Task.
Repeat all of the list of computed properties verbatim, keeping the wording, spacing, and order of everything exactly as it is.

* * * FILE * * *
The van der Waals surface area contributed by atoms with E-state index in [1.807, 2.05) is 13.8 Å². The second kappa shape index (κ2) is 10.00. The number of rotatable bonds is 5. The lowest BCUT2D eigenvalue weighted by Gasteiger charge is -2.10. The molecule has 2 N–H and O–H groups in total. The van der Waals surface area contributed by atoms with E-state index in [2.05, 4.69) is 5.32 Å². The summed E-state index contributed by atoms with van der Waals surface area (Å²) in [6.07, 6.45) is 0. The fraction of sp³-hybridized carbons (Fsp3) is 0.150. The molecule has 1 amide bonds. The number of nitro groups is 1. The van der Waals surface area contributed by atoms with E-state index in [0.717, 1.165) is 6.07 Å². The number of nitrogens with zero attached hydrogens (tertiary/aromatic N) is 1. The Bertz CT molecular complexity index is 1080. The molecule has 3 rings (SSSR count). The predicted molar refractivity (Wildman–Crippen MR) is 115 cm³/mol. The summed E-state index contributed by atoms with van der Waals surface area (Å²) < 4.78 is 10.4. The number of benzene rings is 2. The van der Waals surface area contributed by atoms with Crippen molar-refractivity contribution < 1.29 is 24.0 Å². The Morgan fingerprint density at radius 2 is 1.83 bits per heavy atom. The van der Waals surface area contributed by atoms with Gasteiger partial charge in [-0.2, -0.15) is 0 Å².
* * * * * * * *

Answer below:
The van der Waals surface area contributed by atoms with E-state index in [1.807, 2.05) is 13.8 Å². The second kappa shape index (κ2) is 10.00. The number of rotatable bonds is 5. The lowest BCUT2D eigenvalue weighted by Gasteiger charge is -2.10. The molecule has 2 N–H and O–H groups in total. The van der Waals surface area contributed by atoms with E-state index in [2.05, 4.69) is 5.32 Å². The summed E-state index contributed by atoms with van der Waals surface area (Å²) in [6.07, 6.45) is 0. The fraction of sp³-hybridized carbons (Fsp3) is 0.150. The molecule has 1 amide bonds. The number of nitro groups is 1. The van der Waals surface area contributed by atoms with E-state index in [0.717, 1.165) is 6.07 Å². The number of nitrogens with zero attached hydrogens (tertiary/aromatic N) is 1. The Bertz CT molecular complexity index is 1080. The molecule has 3 rings (SSSR count). The predicted molar refractivity (Wildman–Crippen MR) is 115 cm³/mol. The summed E-state index contributed by atoms with van der Waals surface area (Å²) < 4.78 is 10.4. The number of benzene rings is 2. The van der Waals surface area contributed by atoms with Crippen molar-refractivity contribution < 1.29 is 24.0 Å². The Morgan fingerprint density at radius 2 is 1.83 bits per heavy atom. The van der Waals surface area contributed by atoms with Gasteiger partial charge in [-0.2, -0.15) is 0 Å².